Chances are, you're already well aware of Pinterest's popularity as a social networking platform. Since its launch in 2010, the site has amassed over 70 million users, who rely on the site to collect everything from recipes to style tips in beautiful, pictorial form. Still, popular or not, that age old social media question is still worth posting: is there any way for businesses to actually profit from the platform?
The answer is yes, yes, 100 times Harry & Sally restaurant scene yes. For starters, Pinterest users are simply more engaged than Facebook and Twitter users. In fact, several case studies have shown that Pinterest users specifically flock to the site to keep up with trends, get inspiration for what to buy, keep up with brands they like, get special offers, and keep track of things they like. These, of course, are all behaviors that transfer naturally into buying and brand loyalty. While this is somewhat of a draw for sites like Facebook and Twitter, marketers have to be far more careful on those sites to fit into the more social landscape. How much you can market on any given platform, after all, depends on how willing and ready consumers are to receive your message in that arena. On Pinterest, they're primed.
Not surprisingly, this has big implications for marketers and businesses, which can effectively use the platform to engage followers, offer coupons, and drive traffic between its Pinterest presence and online stores. What's more, the same benefits are available for big businesses as they are for small-time craftpreneurs looking to drive traffic to an Etsy store or another third party platform.
So, how can you use Pinterest to drive sales? Let’s take a look.
1. Create an Ecosystem of Boards
The great thing about Pinterest is that it allows you to have a diverse presence on the platform, rather than a single feed. By creating multiple boards, you’ll be giving both your marketing team and your followers several different frameworks within which they can engage more creatively with your brand. (And engagement, in the long term, drives sales through brand awareness and loyalty). Boards will of course vary based on the kind of business you're promoting, but a few good ideas include:
- Lifestyle boards for different themes. This can really run the gamut. All Recipes, for example, has one board for healthy recipes, one for slow cooker recipes, and so forth. A clothing company might have one for A-Line fall skirts, or back to the office wear. The possibilities are really endless.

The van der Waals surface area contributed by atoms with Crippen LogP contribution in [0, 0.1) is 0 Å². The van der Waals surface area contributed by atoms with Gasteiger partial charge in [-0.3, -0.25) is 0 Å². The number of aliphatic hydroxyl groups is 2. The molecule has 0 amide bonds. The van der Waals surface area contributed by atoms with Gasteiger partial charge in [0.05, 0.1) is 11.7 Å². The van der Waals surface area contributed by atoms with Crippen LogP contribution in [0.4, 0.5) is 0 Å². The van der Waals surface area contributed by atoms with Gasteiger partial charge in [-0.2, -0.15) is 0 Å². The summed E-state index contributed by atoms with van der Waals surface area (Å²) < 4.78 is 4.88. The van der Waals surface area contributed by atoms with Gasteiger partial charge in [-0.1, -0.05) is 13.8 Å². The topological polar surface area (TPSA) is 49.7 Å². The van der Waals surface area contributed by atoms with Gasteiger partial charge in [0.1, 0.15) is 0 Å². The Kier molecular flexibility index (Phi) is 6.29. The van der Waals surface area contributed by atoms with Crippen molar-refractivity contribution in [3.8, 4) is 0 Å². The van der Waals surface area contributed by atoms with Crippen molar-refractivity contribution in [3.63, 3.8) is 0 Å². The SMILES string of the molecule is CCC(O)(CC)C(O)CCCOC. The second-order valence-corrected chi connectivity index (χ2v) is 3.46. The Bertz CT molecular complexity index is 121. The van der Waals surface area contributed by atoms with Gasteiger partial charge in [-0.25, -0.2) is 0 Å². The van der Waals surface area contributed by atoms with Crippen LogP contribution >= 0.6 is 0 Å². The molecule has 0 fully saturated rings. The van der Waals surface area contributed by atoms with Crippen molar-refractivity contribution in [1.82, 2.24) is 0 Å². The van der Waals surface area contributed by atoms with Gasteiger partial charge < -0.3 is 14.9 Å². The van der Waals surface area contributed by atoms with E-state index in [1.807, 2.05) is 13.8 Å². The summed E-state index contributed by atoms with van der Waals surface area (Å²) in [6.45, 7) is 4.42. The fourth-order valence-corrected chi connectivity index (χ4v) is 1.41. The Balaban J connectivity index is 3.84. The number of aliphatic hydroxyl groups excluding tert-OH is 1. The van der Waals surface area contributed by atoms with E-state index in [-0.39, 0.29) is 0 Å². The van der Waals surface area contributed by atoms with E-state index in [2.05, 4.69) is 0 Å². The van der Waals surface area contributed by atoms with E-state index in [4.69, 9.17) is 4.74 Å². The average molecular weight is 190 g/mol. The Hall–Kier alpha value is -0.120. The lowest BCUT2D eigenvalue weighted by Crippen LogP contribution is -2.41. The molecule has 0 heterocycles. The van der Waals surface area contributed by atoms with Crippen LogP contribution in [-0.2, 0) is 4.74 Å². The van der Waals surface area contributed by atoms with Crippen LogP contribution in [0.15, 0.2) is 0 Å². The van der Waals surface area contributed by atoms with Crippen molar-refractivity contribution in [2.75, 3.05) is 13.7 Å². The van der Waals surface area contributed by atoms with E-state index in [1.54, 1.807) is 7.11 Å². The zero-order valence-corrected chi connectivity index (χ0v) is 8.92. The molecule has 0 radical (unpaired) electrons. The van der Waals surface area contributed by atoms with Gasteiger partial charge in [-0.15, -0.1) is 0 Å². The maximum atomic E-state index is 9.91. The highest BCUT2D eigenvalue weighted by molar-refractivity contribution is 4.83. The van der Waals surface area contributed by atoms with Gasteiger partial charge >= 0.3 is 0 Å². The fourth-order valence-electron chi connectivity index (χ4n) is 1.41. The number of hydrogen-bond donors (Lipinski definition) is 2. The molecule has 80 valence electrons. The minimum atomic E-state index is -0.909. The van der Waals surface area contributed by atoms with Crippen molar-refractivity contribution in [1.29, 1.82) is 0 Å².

- Event boards. As spring fashion week unfolded, Elle followers could follow developing fashion trends as the brand pinned the latest fashions from its front row seat. An event board like this will make your followers feel like they're in the know, even from far away.
- Coupon boards. Coupon boards are the most direct way to drive sales through Pinterest. They're easy to create, too. Just design a coupon image like you would for any other campaign, post it to your coupon board with all relevant details, and have it link back to a page on your site where the coupon can be redeemed. Alternatively, just add a code to be entered at checkout.
- Contest boards. Travel companies have proven particularly adept at Pinterest contests, inviting followers to follow their boards and pin photos from their favourite dream destinations around the world in return for free hotel stays or airfare. However, contests can take many different forms, with the added benefit of being inherently shareable on other social media networks thanks to the visual nature of the form. Just be safe, to brush up on current contest regulations before launch, as the site has recently placed more restrictions.
- Sneak peeks. In today's social media landscape, customers expect their brands to feel personable and accessible. A Pinterest board that gives customers a sneak peek into how your product is made or even what life is like around the office is a great way to do just that.
- Customer boards. Last but not least, why not have a board dedicated solely to customer pins? This could be photos of customers using your products in creative ways, ideas for new products, or anything else that feels relevant to what you do.
2. Take Excellent Photos